Gardening by the “square  metre” is a simple, easy-to-follow concept that allows you to squeeze more produce into small spaces. Basically, you sow crops closer together – a higher density in any give area. Vegetables, salads, herbs and other edibles – whether annual or perennial – are planted in beds no more than  a metre (39 inches) wide. Beds can be square, but need not be; raised or at ground level. It’s not the length that is important, but the WIDTH. ‘Square-Metre Gardening’ is also a no-dig technique, once it’s set up, unless you neglect the beds! You can tend and reach produce from either side of any metre-wide bed; as plants are grown closer together, weeding is reduced and because you do not ever step on the growing area, soil is not compacted. Fertility is built up by the annual addition of compost. It’s a technique you can use in garden or allotment, and one I have followed for many years.

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‘Doing the Continental’

Twelve - a Tuscan Cookbook

‘Twelve – a Tuscan Cookbook’

My mention in last week’s e-newsletter of ‘Twelve – a Tuscan Cookbook’ – had me thinking of food, and reorganizing my potager plan to include ‘Continentals’. Some, already ordered (potatoes), are now planted; or sown in the greenhouse (peas). Others are awaiting their turn to be sown in my raised beds, as yet to be assembled – when I’ve finished preparing the 8ft x 8ft (2.5metre-squared) patch where they are to be installed. I’ve ordered seeds: french beans, sugar pod peas, courgette, pumpkin, corn salad, rocket, artichoke and edible flowers; and plants of fennel, squash, climbing french beans, aubergine and asparagus crowns, to regain time lost over my belated start.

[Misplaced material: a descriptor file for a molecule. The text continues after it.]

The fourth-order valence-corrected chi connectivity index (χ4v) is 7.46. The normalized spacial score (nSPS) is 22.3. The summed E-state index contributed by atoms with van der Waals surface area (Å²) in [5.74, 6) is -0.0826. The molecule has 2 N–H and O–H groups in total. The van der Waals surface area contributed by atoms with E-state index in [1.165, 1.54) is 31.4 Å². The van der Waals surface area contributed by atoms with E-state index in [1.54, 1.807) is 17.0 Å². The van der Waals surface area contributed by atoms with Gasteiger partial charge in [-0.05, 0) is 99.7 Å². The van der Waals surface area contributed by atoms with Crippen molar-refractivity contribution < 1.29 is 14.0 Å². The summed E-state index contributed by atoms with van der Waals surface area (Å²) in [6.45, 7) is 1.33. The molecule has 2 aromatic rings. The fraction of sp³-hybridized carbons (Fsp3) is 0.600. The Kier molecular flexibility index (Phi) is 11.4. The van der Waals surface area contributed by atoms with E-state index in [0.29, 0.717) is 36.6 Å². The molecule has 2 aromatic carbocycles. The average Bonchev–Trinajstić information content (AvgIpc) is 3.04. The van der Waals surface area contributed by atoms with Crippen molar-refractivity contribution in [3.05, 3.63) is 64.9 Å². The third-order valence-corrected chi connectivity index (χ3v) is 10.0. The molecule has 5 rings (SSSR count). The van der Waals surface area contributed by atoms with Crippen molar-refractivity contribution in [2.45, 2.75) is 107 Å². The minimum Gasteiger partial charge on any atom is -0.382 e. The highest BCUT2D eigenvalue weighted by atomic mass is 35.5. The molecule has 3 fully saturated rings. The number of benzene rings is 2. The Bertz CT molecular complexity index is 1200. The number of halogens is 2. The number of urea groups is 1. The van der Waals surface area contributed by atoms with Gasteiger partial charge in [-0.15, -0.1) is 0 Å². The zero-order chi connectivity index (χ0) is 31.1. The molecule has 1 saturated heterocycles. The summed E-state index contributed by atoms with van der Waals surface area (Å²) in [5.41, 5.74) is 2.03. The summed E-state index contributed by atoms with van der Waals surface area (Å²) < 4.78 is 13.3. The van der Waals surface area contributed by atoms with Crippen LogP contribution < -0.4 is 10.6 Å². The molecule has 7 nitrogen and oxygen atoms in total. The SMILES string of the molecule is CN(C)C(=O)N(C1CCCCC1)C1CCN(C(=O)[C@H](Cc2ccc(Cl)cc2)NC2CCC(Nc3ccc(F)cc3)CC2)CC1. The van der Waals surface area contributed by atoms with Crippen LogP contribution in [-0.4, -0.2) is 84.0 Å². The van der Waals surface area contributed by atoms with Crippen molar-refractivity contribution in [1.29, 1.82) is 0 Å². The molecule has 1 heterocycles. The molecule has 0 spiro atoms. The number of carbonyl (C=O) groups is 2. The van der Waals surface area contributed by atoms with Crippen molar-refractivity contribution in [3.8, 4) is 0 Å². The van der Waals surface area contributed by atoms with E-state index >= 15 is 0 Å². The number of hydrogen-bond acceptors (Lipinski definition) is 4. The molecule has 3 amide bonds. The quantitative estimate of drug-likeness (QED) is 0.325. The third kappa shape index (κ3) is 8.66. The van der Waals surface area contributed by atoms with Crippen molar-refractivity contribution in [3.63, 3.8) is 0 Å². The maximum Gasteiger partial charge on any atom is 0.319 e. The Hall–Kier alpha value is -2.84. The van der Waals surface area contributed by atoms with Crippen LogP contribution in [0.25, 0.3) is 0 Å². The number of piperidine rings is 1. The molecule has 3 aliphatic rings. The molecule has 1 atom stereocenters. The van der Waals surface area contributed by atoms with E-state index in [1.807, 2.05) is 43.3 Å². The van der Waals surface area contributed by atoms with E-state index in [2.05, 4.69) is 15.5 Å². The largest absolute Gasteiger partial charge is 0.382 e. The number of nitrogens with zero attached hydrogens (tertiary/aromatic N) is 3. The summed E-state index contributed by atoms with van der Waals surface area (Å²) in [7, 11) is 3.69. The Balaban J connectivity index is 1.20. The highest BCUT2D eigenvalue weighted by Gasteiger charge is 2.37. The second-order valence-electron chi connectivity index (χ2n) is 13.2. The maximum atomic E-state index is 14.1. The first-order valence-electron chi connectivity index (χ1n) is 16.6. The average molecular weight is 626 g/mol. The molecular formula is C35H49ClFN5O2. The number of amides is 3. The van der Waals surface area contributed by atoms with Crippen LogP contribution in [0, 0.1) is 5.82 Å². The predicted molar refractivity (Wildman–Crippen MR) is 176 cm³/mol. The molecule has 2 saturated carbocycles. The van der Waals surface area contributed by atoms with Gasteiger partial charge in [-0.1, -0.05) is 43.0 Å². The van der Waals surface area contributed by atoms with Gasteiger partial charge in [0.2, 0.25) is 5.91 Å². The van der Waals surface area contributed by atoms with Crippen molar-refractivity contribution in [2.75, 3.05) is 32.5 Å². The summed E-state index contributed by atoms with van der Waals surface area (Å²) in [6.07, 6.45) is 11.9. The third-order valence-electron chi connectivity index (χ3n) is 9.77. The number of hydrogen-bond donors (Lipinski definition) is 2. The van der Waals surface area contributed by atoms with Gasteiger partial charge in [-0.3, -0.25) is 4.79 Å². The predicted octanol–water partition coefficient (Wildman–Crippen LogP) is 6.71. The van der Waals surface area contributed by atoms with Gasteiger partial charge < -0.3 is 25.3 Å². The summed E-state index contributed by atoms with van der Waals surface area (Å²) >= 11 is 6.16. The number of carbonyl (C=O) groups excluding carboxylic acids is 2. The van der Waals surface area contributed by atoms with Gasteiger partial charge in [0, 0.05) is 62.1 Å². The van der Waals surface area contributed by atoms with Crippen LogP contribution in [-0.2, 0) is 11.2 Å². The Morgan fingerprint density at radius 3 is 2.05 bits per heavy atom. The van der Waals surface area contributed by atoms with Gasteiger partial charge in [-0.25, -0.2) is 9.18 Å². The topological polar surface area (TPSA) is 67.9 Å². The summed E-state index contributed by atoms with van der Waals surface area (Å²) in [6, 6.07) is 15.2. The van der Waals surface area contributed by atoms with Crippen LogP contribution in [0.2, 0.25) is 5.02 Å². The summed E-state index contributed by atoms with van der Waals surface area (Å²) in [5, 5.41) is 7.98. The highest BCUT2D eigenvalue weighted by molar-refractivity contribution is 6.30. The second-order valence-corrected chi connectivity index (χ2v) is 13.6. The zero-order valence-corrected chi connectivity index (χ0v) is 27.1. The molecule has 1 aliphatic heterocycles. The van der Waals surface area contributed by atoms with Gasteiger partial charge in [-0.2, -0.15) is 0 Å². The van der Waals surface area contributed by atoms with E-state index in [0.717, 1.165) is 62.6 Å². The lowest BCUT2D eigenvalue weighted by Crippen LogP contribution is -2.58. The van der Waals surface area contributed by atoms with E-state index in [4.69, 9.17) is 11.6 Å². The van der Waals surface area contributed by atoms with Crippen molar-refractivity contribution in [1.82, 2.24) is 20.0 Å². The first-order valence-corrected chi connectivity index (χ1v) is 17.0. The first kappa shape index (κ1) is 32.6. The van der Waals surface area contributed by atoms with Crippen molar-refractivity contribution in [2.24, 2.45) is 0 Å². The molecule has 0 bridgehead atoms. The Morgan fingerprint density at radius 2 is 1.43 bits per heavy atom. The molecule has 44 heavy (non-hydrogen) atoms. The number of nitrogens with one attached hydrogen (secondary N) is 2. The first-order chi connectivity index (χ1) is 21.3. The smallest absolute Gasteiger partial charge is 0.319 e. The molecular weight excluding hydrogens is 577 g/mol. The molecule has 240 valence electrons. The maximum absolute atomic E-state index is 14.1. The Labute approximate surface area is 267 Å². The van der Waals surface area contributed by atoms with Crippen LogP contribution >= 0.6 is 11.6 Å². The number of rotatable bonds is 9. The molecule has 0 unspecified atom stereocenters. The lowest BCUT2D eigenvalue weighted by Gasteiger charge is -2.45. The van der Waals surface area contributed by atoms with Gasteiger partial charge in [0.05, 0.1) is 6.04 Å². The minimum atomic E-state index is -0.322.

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March Miscellany

NSALG - The National Association of Allotment & Leisure Gardeners

NSALG – The National Association of Allotment & Leisure Gardeners – had much of interest on their stall at TEGS. They cover the whole of the UK (apart from Northern Ireland) and issue a quarterly magazine to members

A bit of a mixture for this last March blog post – ranging from my fascinating visit to the first ‘Edible Garden Show’: very busy, where I discovered a rhubarb forcer and offer you a recipe for using it (the rhubarb, not the forcer!), to working in the garden, progress in my potager and the imminent start of BST. I was just one of over 10,800 visitors who converged on Stoneleigh near Coventry last weekend. Apart from assessing all the stands, I was able to gather much useful information from vendors and organisations which will feature in forthcoming blog posts over the next couple of months. Even if you couldn’t attend, you can still listen to ‘Gardeners’ Question Time’ which was recorded from the showground on the opening day with Eric Robson and the GQT panel – Anne Swithinbank, Pippa Greenwood and Bob Flowerdew. The programme will be broadcast this Friday, March 25th and again on Sunday, March 27th.

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Strategy for a Productive Garden

hauling out long-neglected clematis

In my ‘potager-to-be’, hauling out long-neglected clematis (see my Potager Progress diary pages below)

Planning a new garden or allotment, or taking over – and reclaiming – an old one? Then it’s sensible to adopt a strategy to get you growing and cropping as speedily as time and weather allows. Maybe you are adapting an existing garden to allow space to grow more vegetables, salads and fruit; an ‘edible’ plot no matter what the starting point. Will you have one large plot or a number of raised beds? Whatever the circumstances, allow yourself a little time to assess the space available and its present condition: overgrown and weedy, full of builders’ rubble, or herbaceous flower borders or shrubberies that you wish to convert.